The diffusion of responsibility for the Investors Group Field construction saga is emblematic of a political culture in which elected officials and public servants take no responsibility for their actions.
It wasn't just a bubble that disappeared from Investors Group Field. Also missing: any sense of accountability on behalf of the various players responsible for building what is now a $204-million stadium.
Republished from the Winnipeg Free Press print edition October 2, 2013 B1
Updated on Wednesday, October 2, 2013 at 7:04 AM CDT: Chanegs headline, replaces photo
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About Bartley Kives
Bartley Kives wants you to know his last name rhymes with Beavis, as in Beavis and Butthead. He aspires to match the wit, grace and intelligence of the 1990s cartoon series.
Bartley joined the Free Press in 1998 as a music critic. He spent the ensuing 7.5 years interviewing the likes of Neil Young and David Bowie and trying to stay out of trouble at the Winnipeg Folk Festival before deciding it was far more exciting to sit through zoning-variance appeals at city hall.
In 2006, Bartley followed Winnipeg Mayor Sam Katz from the music business into civic politics. He spent seven years covering city hall from a windowless basement office.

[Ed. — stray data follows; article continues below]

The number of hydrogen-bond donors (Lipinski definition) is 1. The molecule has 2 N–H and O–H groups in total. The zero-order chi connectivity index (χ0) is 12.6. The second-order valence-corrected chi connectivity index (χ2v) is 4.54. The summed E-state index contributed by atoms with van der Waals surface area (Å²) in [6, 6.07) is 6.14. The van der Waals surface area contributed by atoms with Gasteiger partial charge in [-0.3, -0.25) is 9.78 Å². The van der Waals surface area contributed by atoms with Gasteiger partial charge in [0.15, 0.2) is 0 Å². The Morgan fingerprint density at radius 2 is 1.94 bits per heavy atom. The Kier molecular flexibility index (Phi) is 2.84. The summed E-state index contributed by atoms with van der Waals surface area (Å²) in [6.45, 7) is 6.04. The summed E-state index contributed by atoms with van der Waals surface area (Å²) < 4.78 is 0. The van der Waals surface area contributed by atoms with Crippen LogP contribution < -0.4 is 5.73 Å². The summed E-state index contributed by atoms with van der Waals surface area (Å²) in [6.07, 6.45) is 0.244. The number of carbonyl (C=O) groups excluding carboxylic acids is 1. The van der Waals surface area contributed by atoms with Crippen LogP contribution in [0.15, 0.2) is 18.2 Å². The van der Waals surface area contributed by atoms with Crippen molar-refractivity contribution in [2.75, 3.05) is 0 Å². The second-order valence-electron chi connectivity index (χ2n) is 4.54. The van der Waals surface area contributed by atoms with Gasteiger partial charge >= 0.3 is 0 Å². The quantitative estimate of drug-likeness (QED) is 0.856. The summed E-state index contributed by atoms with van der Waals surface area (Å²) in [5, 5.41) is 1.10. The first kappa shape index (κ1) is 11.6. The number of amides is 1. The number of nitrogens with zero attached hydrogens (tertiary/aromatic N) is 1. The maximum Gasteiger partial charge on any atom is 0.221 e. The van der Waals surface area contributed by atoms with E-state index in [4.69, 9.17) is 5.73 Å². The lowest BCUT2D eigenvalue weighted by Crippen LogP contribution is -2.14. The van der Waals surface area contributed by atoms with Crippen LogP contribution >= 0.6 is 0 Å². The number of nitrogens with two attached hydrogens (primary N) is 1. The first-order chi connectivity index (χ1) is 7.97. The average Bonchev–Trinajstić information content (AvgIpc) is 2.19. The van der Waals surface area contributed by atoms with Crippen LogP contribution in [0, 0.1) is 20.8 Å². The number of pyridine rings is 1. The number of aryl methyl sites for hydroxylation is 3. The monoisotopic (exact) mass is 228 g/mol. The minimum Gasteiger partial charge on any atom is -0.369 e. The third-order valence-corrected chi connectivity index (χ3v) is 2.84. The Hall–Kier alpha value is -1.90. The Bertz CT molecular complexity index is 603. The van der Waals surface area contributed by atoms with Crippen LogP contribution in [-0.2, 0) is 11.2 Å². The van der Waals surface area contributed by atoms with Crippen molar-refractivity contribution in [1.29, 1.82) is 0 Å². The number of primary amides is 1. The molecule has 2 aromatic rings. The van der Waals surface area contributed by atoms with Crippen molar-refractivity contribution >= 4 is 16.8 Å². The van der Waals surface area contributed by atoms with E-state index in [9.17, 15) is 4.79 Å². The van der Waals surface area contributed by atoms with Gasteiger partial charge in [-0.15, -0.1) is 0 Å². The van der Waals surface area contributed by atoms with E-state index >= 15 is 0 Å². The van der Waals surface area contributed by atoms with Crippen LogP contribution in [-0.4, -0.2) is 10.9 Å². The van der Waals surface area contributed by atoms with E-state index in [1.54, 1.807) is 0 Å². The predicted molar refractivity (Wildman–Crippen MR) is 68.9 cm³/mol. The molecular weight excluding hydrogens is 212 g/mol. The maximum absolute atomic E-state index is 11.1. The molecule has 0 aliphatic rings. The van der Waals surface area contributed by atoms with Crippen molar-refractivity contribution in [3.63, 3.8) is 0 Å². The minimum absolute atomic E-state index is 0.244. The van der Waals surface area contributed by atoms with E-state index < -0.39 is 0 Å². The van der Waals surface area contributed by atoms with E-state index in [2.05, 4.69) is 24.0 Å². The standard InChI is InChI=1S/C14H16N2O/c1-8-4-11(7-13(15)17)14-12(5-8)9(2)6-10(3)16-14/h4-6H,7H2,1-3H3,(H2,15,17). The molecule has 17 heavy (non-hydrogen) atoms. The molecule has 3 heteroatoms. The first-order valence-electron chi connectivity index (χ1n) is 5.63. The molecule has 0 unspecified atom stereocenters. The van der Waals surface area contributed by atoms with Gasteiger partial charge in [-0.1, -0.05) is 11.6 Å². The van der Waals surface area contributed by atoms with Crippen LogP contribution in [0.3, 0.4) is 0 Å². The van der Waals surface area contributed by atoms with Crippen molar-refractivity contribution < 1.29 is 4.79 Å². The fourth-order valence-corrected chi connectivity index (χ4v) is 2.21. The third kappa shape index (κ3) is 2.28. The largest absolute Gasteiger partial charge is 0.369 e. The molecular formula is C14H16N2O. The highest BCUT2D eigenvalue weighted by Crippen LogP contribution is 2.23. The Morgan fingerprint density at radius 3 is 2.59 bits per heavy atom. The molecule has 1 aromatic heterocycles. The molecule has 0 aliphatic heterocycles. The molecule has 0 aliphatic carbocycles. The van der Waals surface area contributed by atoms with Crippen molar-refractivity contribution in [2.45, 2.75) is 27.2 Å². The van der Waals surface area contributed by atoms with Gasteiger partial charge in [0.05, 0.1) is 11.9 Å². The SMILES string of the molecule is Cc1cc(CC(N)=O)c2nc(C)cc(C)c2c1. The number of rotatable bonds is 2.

He is now reporter-at-large for the Free Press and also writes an outdoor-recreation column called Offroad for the Outdoors page.
A canoeist, backpacker and food geek, Bartley is fond of conventional and wilderness travel. He is the author of A Daytripper’s Guide to Manitoba: Exploring Canada’s Undiscovered Province, the only comprehensive travel guidebook for Manitoba – and a Canadian bestseller, to boot. He is also co-author of Stuck In The Middle: Dissenting Views of Winnipeg, a collaboration with photographer Bryan Scott and the winner of the 2014 Carol Shields Winnipeg Book Award.
Bartley’s work has also appeared on CBC Radio and Citytv as well as in publications such as The Guardian, explore magazine and National Geographic Traveler. He sits on the board of PEN Canada, which promotes freedom of expression.
Born in Winnipeg, he has an arts degree from the University of Winnipeg and a master’s degree in journalism from Ottawa’s Carleton University. He is the proud owner of a blender.
On Twitter: @bkives